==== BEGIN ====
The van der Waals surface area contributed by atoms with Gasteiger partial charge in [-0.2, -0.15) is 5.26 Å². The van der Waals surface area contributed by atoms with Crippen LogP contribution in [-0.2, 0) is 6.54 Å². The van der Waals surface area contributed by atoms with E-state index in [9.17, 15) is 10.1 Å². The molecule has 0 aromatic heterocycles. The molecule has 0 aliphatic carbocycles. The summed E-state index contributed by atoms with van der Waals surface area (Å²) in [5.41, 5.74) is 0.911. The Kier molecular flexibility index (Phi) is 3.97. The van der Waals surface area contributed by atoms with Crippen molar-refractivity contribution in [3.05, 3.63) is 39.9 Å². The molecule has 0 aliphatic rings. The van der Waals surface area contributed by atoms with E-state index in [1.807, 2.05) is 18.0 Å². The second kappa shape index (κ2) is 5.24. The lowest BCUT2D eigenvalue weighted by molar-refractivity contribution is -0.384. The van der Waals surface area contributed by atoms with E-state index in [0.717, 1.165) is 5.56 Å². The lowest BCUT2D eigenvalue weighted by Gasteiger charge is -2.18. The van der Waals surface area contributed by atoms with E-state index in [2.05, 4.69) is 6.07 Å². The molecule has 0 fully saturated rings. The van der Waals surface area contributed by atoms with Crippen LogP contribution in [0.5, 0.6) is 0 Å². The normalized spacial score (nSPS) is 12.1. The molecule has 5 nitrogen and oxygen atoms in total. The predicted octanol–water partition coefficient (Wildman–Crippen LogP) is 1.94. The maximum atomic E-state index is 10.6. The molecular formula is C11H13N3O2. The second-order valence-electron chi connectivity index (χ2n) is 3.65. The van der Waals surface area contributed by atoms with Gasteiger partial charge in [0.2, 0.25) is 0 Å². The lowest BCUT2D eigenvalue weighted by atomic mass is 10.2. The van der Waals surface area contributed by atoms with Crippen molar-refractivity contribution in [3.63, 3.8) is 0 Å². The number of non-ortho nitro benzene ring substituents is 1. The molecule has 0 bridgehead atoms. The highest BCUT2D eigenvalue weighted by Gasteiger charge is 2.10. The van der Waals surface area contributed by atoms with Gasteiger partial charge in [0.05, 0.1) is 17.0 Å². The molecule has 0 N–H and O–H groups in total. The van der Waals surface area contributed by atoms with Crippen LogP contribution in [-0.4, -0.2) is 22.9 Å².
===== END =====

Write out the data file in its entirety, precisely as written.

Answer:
The van der Waals surface area contributed by atoms with Gasteiger partial charge in [-0.2, -0.15) is 5.26 Å². The van der Waals surface area contributed by atoms with Crippen LogP contribution in [-0.2, 0) is 6.54 Å². The van der Waals surface area contributed by atoms with E-state index in [9.17, 15) is 10.1 Å². The molecule has 0 aromatic heterocycles. The molecule has 0 aliphatic carbocycles. The summed E-state index contributed by atoms with van der Waals surface area (Å²) in [5.41, 5.74) is 0.911. The Kier molecular flexibility index (Phi) is 3.97. The van der Waals surface area contributed by atoms with Crippen molar-refractivity contribution in [3.05, 3.63) is 39.9 Å². The molecule has 0 aliphatic rings. The van der Waals surface area contributed by atoms with E-state index in [1.807, 2.05) is 18.0 Å². The second kappa shape index (κ2) is 5.24. The lowest BCUT2D eigenvalue weighted by molar-refractivity contribution is -0.384. The van der Waals surface area contributed by atoms with E-state index in [0.717, 1.165) is 5.56 Å². The lowest BCUT2D eigenvalue weighted by Gasteiger charge is -2.18. The van der Waals surface area contributed by atoms with E-state index in [2.05, 4.69) is 6.07 Å². The molecule has 0 fully saturated rings. The van der Waals surface area contributed by atoms with Crippen LogP contribution in [0.5, 0.6) is 0 Å². The normalized spacial score (nSPS) is 12.1. The molecule has 5 nitrogen and oxygen atoms in total. The predicted octanol–water partition coefficient (Wildman–Crippen LogP) is 1.94. The maximum atomic E-state index is 10.6. The molecular formula is C11H13N3O2. The second-order valence-electron chi connectivity index (χ2n) is 3.65. The van der Waals surface area contributed by atoms with Gasteiger partial charge in [0.2, 0.25) is 0 Å². The lowest BCUT2D eigenvalue weighted by atomic mass is 10.2. The van der Waals surface area contributed by atoms with Crippen molar-refractivity contribution in [3.63, 3.8) is 0 Å². The number of non-ortho nitro benzene ring substituents is 1. The molecule has 0 bridgehead atoms. The highest BCUT2D eigenvalue weighted by Gasteiger charge is 2.10. The van der Waals surface area contributed by atoms with Gasteiger partial charge in [0.05, 0.1) is 17.0 Å². The molecule has 0 N–H and O–H groups in total. The van der Waals surface area contributed by atoms with Crippen LogP contribution in [-0.4, -0.2) is 22.9 Å².